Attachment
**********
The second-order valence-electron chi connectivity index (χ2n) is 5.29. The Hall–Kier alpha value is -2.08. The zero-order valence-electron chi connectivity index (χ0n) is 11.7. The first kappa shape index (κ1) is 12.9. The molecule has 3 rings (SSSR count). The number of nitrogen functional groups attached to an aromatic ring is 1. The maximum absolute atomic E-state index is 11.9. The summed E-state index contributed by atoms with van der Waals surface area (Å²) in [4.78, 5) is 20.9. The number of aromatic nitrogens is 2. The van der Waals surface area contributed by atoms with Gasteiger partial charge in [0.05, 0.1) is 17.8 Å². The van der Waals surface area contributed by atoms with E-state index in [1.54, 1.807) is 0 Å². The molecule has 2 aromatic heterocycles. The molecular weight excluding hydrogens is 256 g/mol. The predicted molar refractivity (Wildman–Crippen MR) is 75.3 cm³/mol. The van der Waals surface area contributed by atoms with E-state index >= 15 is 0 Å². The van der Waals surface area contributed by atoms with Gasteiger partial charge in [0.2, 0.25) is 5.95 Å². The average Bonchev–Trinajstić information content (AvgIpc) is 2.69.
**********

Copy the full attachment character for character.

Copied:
The second-order valence-electron chi connectivity index (χ2n) is 5.29. The Hall–Kier alpha value is -2.08. The zero-order valence-electron chi connectivity index (χ0n) is 11.7. The first kappa shape index (κ1) is 12.9. The molecule has 3 rings (SSSR count). The number of nitrogen functional groups attached to an aromatic ring is 1. The maximum absolute atomic E-state index is 11.9. The summed E-state index contributed by atoms with van der Waals surface area (Å²) in [4.78, 5) is 20.9. The number of aromatic nitrogens is 2. The van der Waals surface area contributed by atoms with Gasteiger partial charge in [0.05, 0.1) is 17.8 Å². The van der Waals surface area contributed by atoms with E-state index in [1.54, 1.807) is 0 Å². The molecule has 2 aromatic heterocycles. The molecular weight excluding hydrogens is 256 g/mol. The predicted molar refractivity (Wildman–Crippen MR) is 75.3 cm³/mol. The van der Waals surface area contributed by atoms with E-state index >= 15 is 0 Å². The van der Waals surface area contributed by atoms with Gasteiger partial charge in [0.2, 0.25) is 5.95 Å². The average Bonchev–Trinajstić information content (AvgIpc) is 2.69.